Lying by Sam Harris | Issue 110 | Philosophy Now - Deepstash





Deepstash brings you key ideas from the most inspiring articles like this one:

Read more efficiently

Save what inspires you

Remember anything

Lying by Sam Harris | Issue 110 | Philosophy Now

Lying by Sam Harris | Issue 110 | Philosophy Now
Robin Davenport reviews Sam Harris on Lying.


Key Ideas

Save all ideas

The central thesis of Sam Harris's book, Lying (2013)

You should not lie. 

Harris implies throughout his essay that truth and honesty should prevail in all instances of human interaction,including those who employ ‘white lies’ to protect people from uncomfortable realities and unnecessary harm.



The consequence of lying

To lie is to sacrifice your integrity, and to place the possibility of deep and meaningful bonds with fellow humans at risk.


Two types of lies

  • Lies of commission. The liar is active in his or her attempt to deceive.
    Example: A job applicant falsifying his credentials in an effort to land a desired position.
  • Lies of omission. This is a passive act, involving a person’s failure to do something.
    Example: A job applicant is neglecting to list on his resume the job from which he was fired.


Skillful Truth-Avoiding

Skillful truth-avoiding is the evasive tactic of withholding one’s actual feelings by instead inserting a less relevant, albeit true, statement, and is far from being honest.

It is essentially to replace a lie of commission with a lie of omission.

Although Harris rails against active lies in this book, he fails to acknowledge that ‘skillful truth-telling’ is nothing more than lying by another name.


A Brutal Liberation

The truth-teller is a kind of liberator, rescuing the deluded individual from his protective fantasies.

Those who employ white lies in an effort to benefit others are demonstrating the “quintessence of arrogance” since in such cases the liar assumes he knows what truths can be handled by the other person.

Harris assumes that the beneficiary of these truth statements is themselves blind to reality.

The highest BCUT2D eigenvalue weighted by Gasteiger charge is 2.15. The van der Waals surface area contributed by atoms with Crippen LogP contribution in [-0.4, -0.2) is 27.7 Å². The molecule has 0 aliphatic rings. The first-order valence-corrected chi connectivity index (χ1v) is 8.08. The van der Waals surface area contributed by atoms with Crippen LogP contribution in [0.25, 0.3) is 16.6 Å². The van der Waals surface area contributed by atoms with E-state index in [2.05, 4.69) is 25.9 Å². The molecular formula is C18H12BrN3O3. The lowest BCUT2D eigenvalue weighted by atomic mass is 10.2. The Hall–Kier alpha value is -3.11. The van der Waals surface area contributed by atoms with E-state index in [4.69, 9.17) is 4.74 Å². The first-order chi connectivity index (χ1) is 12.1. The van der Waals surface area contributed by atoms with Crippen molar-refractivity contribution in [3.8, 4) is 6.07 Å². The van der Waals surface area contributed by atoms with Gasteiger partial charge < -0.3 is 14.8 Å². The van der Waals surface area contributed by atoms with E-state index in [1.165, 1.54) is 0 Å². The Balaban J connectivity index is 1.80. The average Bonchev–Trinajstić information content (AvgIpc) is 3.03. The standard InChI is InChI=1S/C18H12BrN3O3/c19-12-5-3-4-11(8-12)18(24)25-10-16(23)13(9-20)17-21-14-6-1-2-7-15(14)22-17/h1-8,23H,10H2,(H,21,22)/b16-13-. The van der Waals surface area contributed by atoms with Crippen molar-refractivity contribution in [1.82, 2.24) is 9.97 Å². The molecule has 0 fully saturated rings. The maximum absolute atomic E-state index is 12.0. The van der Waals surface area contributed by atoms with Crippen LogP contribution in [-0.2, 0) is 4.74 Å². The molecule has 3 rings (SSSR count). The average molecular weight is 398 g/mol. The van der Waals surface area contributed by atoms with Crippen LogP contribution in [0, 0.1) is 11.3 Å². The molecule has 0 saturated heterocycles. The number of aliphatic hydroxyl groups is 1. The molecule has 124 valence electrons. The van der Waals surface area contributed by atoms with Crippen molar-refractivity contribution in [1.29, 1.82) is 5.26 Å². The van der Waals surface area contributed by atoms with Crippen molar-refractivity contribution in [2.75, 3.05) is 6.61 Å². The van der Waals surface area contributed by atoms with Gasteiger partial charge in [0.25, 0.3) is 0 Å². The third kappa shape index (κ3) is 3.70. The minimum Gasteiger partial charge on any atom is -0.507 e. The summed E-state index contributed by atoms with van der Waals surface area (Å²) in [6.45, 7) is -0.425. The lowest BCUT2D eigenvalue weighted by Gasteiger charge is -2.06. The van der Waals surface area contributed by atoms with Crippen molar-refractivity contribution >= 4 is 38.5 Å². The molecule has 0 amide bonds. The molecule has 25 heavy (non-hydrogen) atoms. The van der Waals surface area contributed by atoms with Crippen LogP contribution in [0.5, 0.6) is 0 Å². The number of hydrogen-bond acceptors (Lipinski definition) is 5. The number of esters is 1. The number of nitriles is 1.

The Truth About Honesty

Sam Harris’s major, and dubious, assumption, is that complete honesty is possible.

The concept of unconscious motives or maladaptive psychological underpinnings that we can know nothing about, or of ‘bad faith’ (a form of self-deceit), are not considered in Harris’s analysis.

Since we are then all liars by nature, the best course of action is only to lie in ways that are intended to promote another’s well being.



Types of lies

Types of lies
  • White Lies. People tell white lies claiming to be tactful or polite.
  • Broken Promises. Failure to keep one’s spoken commitment or promise.
  • The Lie of ...

Philosophy and truth

We think philosophy has a role to play in identifying and correcting the disconnect between perception and reality with regard to politicians’ trustworthiness. By providing a theory of lying and tr...

Augustine on lying

Augustine (354-430) was one of the first to define a lie explicitly as the intent to deceive.

Augustine argues that lying is not permissible regardless of the circumstances that provoked the lie.

Kant on lying

Kant defines a lie as an “intentionally untruthful declaration”.

Kant identifies truthfulness as an utterance that accurately represents one’s thoughts (including one’s beliefs), regardless of whether those thoughts are themselves accurate.
Kant argues that lying is not permissible, but he allows for engaging in deception through careful word choice or evasion.

2 more ideas

Narcissists are often pathological liars

Narcissists lack empathy, so telling the truth does not matter to them. They may not even realize they are lying most of the time, because they are not aware of it.

Don't ma...

Compulsive liars are not necessarily bad people

Compulsive liars are often too careless to tell the truth. They don't take the time to think things through.

Although it is really hard to break this habit, they need to learn to control their urge to lie.